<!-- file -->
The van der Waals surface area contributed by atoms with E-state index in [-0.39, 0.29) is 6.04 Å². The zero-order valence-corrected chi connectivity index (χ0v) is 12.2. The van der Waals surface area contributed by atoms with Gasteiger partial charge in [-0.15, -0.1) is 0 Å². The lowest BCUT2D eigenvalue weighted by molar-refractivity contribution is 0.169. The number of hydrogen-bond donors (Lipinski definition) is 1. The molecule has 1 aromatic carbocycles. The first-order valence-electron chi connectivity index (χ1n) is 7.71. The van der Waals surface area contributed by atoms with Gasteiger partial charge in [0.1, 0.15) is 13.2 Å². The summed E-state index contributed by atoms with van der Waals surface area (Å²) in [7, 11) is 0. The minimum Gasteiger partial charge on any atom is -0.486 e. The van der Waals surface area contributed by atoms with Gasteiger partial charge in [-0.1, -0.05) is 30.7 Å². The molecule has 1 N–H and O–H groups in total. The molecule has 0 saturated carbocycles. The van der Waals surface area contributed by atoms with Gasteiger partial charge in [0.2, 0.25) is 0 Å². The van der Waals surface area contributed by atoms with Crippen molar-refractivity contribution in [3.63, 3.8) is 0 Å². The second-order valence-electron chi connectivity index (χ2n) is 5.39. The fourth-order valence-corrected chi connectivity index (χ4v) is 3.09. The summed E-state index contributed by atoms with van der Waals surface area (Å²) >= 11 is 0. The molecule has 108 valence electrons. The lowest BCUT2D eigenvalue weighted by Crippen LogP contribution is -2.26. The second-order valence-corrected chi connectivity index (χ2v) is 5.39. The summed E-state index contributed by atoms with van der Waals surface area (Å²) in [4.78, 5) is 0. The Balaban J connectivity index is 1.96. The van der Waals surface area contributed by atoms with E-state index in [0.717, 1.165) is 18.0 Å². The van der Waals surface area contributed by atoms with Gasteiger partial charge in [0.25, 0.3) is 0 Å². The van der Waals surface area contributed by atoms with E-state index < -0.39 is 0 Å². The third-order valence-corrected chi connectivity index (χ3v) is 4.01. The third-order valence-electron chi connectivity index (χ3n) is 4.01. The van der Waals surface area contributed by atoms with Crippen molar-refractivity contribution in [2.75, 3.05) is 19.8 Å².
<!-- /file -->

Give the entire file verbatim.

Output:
The van der Waals surface area contributed by atoms with E-state index in [-0.39, 0.29) is 6.04 Å². The zero-order valence-corrected chi connectivity index (χ0v) is 12.2. The van der Waals surface area contributed by atoms with Gasteiger partial charge in [-0.15, -0.1) is 0 Å². The lowest BCUT2D eigenvalue weighted by molar-refractivity contribution is 0.169. The number of hydrogen-bond donors (Lipinski definition) is 1. The molecule has 1 aromatic carbocycles. The first-order valence-electron chi connectivity index (χ1n) is 7.71. The van der Waals surface area contributed by atoms with Gasteiger partial charge in [0.1, 0.15) is 13.2 Å². The summed E-state index contributed by atoms with van der Waals surface area (Å²) in [7, 11) is 0. The minimum Gasteiger partial charge on any atom is -0.486 e. The van der Waals surface area contributed by atoms with Gasteiger partial charge in [-0.1, -0.05) is 30.7 Å². The molecule has 1 N–H and O–H groups in total. The molecule has 0 saturated carbocycles. The van der Waals surface area contributed by atoms with Gasteiger partial charge in [0.2, 0.25) is 0 Å². The van der Waals surface area contributed by atoms with Crippen molar-refractivity contribution in [3.63, 3.8) is 0 Å². The second-order valence-electron chi connectivity index (χ2n) is 5.39. The fourth-order valence-corrected chi connectivity index (χ4v) is 3.09. The summed E-state index contributed by atoms with van der Waals surface area (Å²) >= 11 is 0. The molecule has 108 valence electrons. The lowest BCUT2D eigenvalue weighted by Crippen LogP contribution is -2.26. The second-order valence-corrected chi connectivity index (χ2v) is 5.39. The summed E-state index contributed by atoms with van der Waals surface area (Å²) in [4.78, 5) is 0. The Balaban J connectivity index is 1.96. The van der Waals surface area contributed by atoms with E-state index in [0.717, 1.165) is 18.0 Å². The van der Waals surface area contributed by atoms with Gasteiger partial charge in [0.25, 0.3) is 0 Å². The van der Waals surface area contributed by atoms with E-state index < -0.39 is 0 Å². The third-order valence-corrected chi connectivity index (χ3v) is 4.01. The third-order valence-electron chi connectivity index (χ3n) is 4.01. The van der Waals surface area contributed by atoms with Crippen molar-refractivity contribution in [2.75, 3.05) is 19.8 Å².